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Konica Minolta Dimage X50 review: Konica Minolta Dimage X50

A slim, stylish ultracompact that's as easy on the eyes as it is easy to use.

Theano Nikitas
3 min read
Konica Minolta Dimage X50
Konica Minolta's ever-fashionable X series climbs the resolution ladder with the addition of the 5-megapixel Dimage X50 to its stable of small and swift ultracompacts. And like its siblings, the X50 is a great take-everywhere companion.

Less than an inch thick and weighing only five ounces with its tiny, Tootsie Roll of a battery and an SD card, the X50 maintains the hallmark slim profile. A sliding lens cover--a first for the X models--covers the internal zoom lens and powers on the camera. It glides easily and adds to the X50's attractive design.


Konica Minolta Dimage X50

The Good

Easy to use; speedy; in-camera editing and resizing features.

The Bad

SD slot cover stiff to open and close; visible image noise at ISO 50; limited movie options.

The Bottom Line

A slim, stylish ultracompact that's as easy on the eyes as it is to use.

Control buttons are nicely integrated and well spaced so you won't feel cramped when you change flash modes, access the clear and concise menu, change the display information settings, review images, or utilize the 2.8X-optical-zoom lever. A bright, clear 2-inch LCD sits to the left of the controls, just under the minuscule optical viewfinder.

Designed for simplicity, the X50's features are on target for snapshooters. It has five scene modes plus text and Super Macro options, as well as user-selectable ISO sensitivity, resolution, and compression. Multi- and spot metering, EV compensation, white-balance presets, and a choice of black-and-white or sepia effects round out the capture feature set. Shooting modes are limited to Auto and Automatic Digital Subject Program Selection, although the latter gives you the option of manually choosing one of the scene modes or letting the camera do it for you. A low resolution movie function is also available, along with 15-second voice annotation and audio-only recording.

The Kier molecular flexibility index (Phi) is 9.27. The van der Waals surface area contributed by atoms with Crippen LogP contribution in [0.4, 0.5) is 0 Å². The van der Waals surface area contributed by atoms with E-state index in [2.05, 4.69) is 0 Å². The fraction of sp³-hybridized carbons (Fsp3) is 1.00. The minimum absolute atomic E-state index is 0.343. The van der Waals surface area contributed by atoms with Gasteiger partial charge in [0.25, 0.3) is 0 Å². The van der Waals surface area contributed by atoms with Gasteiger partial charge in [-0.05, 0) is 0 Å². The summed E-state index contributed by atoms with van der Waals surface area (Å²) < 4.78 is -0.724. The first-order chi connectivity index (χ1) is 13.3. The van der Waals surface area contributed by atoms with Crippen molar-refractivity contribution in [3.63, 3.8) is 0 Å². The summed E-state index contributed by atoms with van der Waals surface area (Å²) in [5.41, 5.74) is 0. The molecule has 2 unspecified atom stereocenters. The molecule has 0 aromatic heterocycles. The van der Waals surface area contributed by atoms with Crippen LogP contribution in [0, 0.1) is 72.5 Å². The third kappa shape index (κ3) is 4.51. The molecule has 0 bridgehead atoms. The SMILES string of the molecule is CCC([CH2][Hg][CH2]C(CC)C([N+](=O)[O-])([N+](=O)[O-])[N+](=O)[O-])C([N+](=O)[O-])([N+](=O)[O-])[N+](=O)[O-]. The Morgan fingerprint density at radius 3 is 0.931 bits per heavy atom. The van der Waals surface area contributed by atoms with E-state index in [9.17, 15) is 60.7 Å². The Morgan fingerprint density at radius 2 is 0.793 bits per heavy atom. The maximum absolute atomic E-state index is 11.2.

While the resulting movie clips aren't anything to write home about, the X50 lets you edit the footage in-camera and can turn a single frame into a JPEG still image. You can also crop stills in-camera or resize them for e-mailing. A paste-a-picture-within-a-picture feature is fun, and slide shows can be spiffed up with dissolve effects. There's even an underwater housing for the X50 that's good down to 130 feet.

You won't miss many shots, thanks to the X50's generally peppy performance. It took less than 2 seconds from start-up to first shot, with probably half of that time taken up by sliding the lens cover open. Those with quick-draw talent may experience faster first shots. Shot-to-shot times were quite respectable at about 2 seconds without flash.

Outfitted with two continuous-shooting modes, the X50 can crank out four shots at as many as 2.7 frames per second. We almost quadrupled that with the UHS (ultra high speed) mode, but the images were 1,280x960 instead of full resolution.

Its tiny, 1,660mAh battery managed to shoot 385 photos on a single charge, 50 percent with flash, which exceeds Konica Minolta's estimated 220 frames. And the battery indicator gave us sufficient warning as the power drained. Our only real performance complaint is the camera's slow focus in the Super Macro mode.

The X50 is fun to shoot, and we were generally pleased with our test photos compared to competitive models'. Its colors were rendered accurately and appropriately saturated, and most photos looked well exposed with decent dynamic range. The lens delivered consistent edge-to-edge sharpness, though the nonflash photos looked a bit soft overall. We noticed purple fringing in more spots than normal, but the fringing itself wasn't terribly intense. Furthermore, the camera's red-eye reduction just about alleviated any problems with devil-eyed portraits.

We were, however, disappointed in the level of noise in some shots. Although automatic noise reduction kicks in at exposures of longer than a second, the X50 could stand some improvement with shorter exposures. While we expected to see noise in our night shots and in shadow areas, we had hoped that switching from Auto ISO to ISO 50 would help more than it did.

Though the Konica Minolta Dimage X50's 5-megapixel sensor unsurprisingly produces noisier photos than its lower-resolution siblings, the camera matches its predecessors' quality in all other ways. It's a capable little snapshot camera.


Konica Minolta Dimage X50

Score Breakdown

Design 7Features 6Performance 8Image quality 6